Yesterday’s business networking events at the Pavilions of Harrogate were a fine example of why Yorkshire is good for businesses of all shapes and sizes. I arrived at the Brand Yorkshire event excited to see what was in store and to get out of the torrential rain. The conference was made up of two large rooms at the Pavilions, with up to 90 exhibitor stands and a series of seminars running throughout the day. I was there primarily and unashamedly to see if anyone needed a website mending or a new one building, but I had many interesting conversations on my travels, covering everything from the merits of 3D printing (conclusion – it rocks) to why I need a new kitchen floor (conclusion- I really need a new kitchen). There was an abundance of friendly people on the stands, representing businesses from all over Yorkshire.They included business support such as accountancy firms, HR consultants and health and safety advisers, alongside website developers and business coaches. The atmosphere was warm and welcoming, and I was only sorry that I didn’t have more time to check out the seminars, which looked intriguing, particularly Lucinda White from Pure Awards Creative, who specialises in helping businesses complete applications for awards. As a former Sunday Express Entrepreneur of the Year and Digital Yorkshire winner I know exactly how beneficial awards can be for a business.
I grabbed a coffee in the lovely Fodder with equally lovely clients from TrainingToolz.com, who were at the event recruiting beta testers for their exciting new online training platform. If you are interested in creating your own online training courses then check out their sign-up page at www.trainingtoolz.com. On my return to the Pavilions I noticed that opposite the Brand Yorkshire venue was an event called “Women in Farming”. Now this was an odd coincidence, as just that morning I had been chatting to people about how I want to extend the reach of Toccaweb into rural areas, so that I can help rural businesses with their websites and digital marketing. Obviously I had to investigate.
Women in Farming is an event run by Yorkshire Rural Support Network, and the Royal Agricultural Benevolent Institution, and not only did they not mind me gatecrashing their event, but they were very welcoming and happy to let me sit in on the seminars, network and even eat lunch. As someone who was brought up on a small farm in the middle of nowhere, I understand that technology can be the key to the success of rural businesses – whether that is making sure that every business has a good website that works well and helps them to grow, or that they are using social media effectively to reach out to their customers. A fantastic example of this was one of the speakers at the event, Heather Copley from Farmer Copley’s farm shop near Pontefract. Calling Farmer Copley’s a farm shop is a bit like calling Disneyland a fairground – the enterprising Copley family have a butchers, a bakers, a corn maze in summer, a fishmongers, a PYO strawberry festival and their hugely successful pumpkin festival, which last year saw them sell 35,000 pumpkins. Their Facebook page has 27.5K likes, and the business is brilliant at engaging with their customers and using technology to keep the Farmer Copley brand present throughout the year in their customer’s minds.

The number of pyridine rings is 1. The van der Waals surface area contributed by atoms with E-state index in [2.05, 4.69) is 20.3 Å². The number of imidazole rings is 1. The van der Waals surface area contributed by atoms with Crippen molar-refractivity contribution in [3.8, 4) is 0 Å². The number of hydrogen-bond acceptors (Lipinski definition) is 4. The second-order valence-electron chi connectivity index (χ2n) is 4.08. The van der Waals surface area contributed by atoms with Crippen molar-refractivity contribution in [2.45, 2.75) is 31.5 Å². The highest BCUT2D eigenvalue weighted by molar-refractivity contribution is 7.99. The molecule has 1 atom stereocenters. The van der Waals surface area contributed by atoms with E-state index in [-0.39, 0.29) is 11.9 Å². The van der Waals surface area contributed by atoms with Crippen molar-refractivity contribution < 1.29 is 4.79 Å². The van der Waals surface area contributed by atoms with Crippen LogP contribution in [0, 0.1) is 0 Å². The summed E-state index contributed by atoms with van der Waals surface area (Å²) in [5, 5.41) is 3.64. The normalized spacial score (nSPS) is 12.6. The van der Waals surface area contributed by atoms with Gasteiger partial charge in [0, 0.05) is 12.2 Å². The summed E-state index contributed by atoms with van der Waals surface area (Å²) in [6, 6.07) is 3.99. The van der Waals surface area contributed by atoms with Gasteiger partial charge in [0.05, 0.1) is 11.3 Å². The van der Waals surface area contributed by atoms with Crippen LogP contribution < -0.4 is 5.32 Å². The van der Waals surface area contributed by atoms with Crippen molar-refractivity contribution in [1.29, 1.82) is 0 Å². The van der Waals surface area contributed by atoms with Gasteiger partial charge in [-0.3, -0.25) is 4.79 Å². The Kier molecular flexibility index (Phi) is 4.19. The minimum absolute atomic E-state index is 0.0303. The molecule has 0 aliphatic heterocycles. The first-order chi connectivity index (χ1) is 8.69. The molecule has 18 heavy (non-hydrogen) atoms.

Through the course of the day it occurred to me why Yorkshire is brilliant for business. For one thing, these were two entirely different, but similarly well-organised business networking events taking place right next to each other, open to all, and practically free of charge for visitors (the Women in Farming event had a £5 entry fee). There was no exclusivity, no “clubbiness”, no snobbery about business size or type. Instead there was an unspoken but evident understanding that success depends on working together.
The other thing that occurred to me was that David Cameron had got it completely wrong when he said that people from Yorkshire hate each other. What I experienced in Harrogate yesterday were two groups of business people getting along very nicely thank you. One group was largely based in the towns and cities of the region, and the other from rural areas. But no matter how diverse the businesses were – whether they were a small farm in the wilds of North Yorkshire or a large manufacturing company from Sheffield, everybody was friendly, welcoming and passionate about what they do. This is where the region’s real strength lies – in the enthusiasm and humour of the people, and the understanding that while profits are important, it is the people that make a business truly great.